As 5G beckons, can IHS meet Nigeria’s growing cell tower needs?
In the coming months, Africa’s largest economy would be finalising plans to launch a 5G network on a commercial level, and it would require thousands of additional cell sites to make the technology function efficiently.
“Already, we are set for the auction of some spectrum slots in the 3.5GHz band. The other day I was at the National Assembly, I informed the senate that we were 95 percent ready for 5G. Today, as we speak, I am delighted to tell you that we are already at 97 percent completion,” Umar Garba Danbatta, executive vice chairman and CEO of the Nigerian Communications Commission (NCC) said at the annual African Tech Alliance Forum (AfriTech 2021) held in Lagos recently.
While spectrum licence is a cost that does not affect the tower companies directly, the spectrum deployment depends on the number of base stations or cell towers.
According to an NCC spokesperson who would not be named because he is not in the position to speak for the commission, these cell towers would need to be located very close to each other, hence the operators with the licence would likely need multiple new cell towers and in some cases make use of tall buildings to mount the cells.
Issam Darwish, co-founder, and CEO of IHS Towers, the largest tower operator in Nigeria says Nigeria requires about 40,000 additional cell towers to complement an existing 37,625 towers in Nigeria to meet broadband demand and his company is working to ensure the 5G network is launched.
IHS Holding was able to raise $378 million from its listing on the New York Stock Exchange (NYSE) in October, which was below the expectation of raising over $500 million. Nonetheless, IHS has a sizable funding chest, $4.5 billion in the capital with total borrowings at $2.2 billion.
However, Nigeria may be the company’s birthplace and the largest market where it controls a 44 percent share of the market. The closest competition to IHS is the American Tower Corporation, with approximately 5,800 as of December 31, 2020. But the allure of new markets and Nigeria’s current unappealing macroeconomic variables could be overwhelmingly attractive.
An IHS spokesperson told BusinessDay it was not taking questions.
While Nigeria seems fixated on launching 5G, the country has not done spectacularly well in ensuring wide coverage of the previous generations of cellular networks like 3G and 4G. 3G coverage as of 2020 was at 49.4 million, a decline compared to 50.4 million recorded in 2019. 4G coverage in Nigeria is at 36.5 million in 2020 from 21.7 million reported in 2019. The National Broadband Plan 2020 set an ambitious target for 3G coverage to at least 80 percent of the population by 2025. Less than 4 years to the timeline, coverage stands at about 50 percent while 4G is at 37 percent coverage.
Beyond the challenge of 40,000 additional cell towers, experts say the inadequacy in the supply of electricity may present a big hurdle in cost for operators.
Ajibola Olude, executive secretary and chief operating officer of the Association of Telecommunication Operators of Nigeria said the 5G would need the deployment of alternative or non-grid sources of electricity like solar. Darwish said in an interview IHS was already considering using Tesla batteries to power its cell tower site.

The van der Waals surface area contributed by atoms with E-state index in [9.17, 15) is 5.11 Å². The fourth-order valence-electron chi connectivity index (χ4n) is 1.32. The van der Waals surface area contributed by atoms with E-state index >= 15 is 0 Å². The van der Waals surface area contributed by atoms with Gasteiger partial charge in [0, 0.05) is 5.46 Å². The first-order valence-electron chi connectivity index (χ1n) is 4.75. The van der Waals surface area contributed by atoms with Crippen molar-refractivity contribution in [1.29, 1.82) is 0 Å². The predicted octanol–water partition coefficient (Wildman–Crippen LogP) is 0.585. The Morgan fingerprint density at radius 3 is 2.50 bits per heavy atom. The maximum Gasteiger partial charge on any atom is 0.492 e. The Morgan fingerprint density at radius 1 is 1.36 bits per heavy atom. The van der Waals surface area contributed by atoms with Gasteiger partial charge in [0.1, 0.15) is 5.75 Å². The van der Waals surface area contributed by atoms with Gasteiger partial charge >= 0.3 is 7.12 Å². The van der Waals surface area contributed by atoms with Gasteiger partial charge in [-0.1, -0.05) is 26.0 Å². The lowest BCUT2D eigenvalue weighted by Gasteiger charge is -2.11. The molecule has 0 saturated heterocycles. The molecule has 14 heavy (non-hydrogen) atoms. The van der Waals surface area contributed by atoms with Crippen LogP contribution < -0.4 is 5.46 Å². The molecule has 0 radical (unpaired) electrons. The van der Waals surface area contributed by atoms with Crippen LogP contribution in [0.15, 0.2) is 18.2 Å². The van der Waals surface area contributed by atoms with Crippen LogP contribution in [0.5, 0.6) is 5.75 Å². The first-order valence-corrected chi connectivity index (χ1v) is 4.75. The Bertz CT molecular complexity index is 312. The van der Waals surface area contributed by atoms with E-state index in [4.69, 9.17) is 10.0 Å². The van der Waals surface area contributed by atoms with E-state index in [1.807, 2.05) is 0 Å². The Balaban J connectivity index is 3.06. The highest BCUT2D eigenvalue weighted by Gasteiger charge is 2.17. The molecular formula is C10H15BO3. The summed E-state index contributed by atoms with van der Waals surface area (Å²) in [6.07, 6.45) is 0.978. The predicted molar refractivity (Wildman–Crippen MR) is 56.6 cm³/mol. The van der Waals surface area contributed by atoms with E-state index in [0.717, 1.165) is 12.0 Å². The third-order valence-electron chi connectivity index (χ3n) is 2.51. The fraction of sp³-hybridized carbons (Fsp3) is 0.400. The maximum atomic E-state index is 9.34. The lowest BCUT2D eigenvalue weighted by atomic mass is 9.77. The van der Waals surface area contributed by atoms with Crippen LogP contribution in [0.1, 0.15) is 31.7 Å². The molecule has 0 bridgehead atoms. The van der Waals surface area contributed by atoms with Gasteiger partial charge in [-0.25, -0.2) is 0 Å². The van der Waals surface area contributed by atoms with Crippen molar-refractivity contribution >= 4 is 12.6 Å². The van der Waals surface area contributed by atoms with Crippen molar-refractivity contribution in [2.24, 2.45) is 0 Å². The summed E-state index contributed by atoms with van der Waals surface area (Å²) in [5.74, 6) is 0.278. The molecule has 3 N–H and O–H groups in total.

Olude also suggests that the tower needs for 5G might be more than 40,000 given the close proximity that is needed for 5G. Because of the spectrum that 5G technology uses compared to 4G, telecom operators need to install many times more towers to deliver the advertised bandwidth with the same quality signal that users expect.
Operators will use a combination of low, mid, and high range spectrum to support different 5G use cases. Some applications will require high bandwidth and constant connectivity, enabled by millimeter Wave (mmWave) frequencies that offer great speeds and capacity. However, this is tempered by the low range and poor propagation qualities. This means that in addition to using traditional mobile masts for 5G, operators will need to densify their networks in urban areas, through micro infrastructure such as small cells.
Apart from that, the overall market colocation rate in Nigeria is lower than in other markets where companies like IHS operate. Colocation refers to the installation of equipment on existing towers for a new tenant alongside current.
The country’s lag in colocation rate is due to telcos like Globacom and the expansion of single-tenant rural solutions that target areas that would be otherwise uneconomical for MNOs. Glo is expected to continue building its own sites instead of colocating on existing tower sites, which will continue to keep the market colocation rate low.
Nevertheless, IHS sees demand for towers rising in Nigeria driven by the need for MNOs to increase coverage and improve quality of service, capacity needs due to shifting to 3G, 4G, and 5G, and growth in subscribers. The company also expects the three largest MNOs to continue their expansion of geographical coverage in the near future.
Demand for 3G traffic is expected to be overtaken by demand for 4G traffic in the short term. Roll-out of 4G is expected to continue at a rapid pace through the projection period, driven both by capacity and coverage requirements.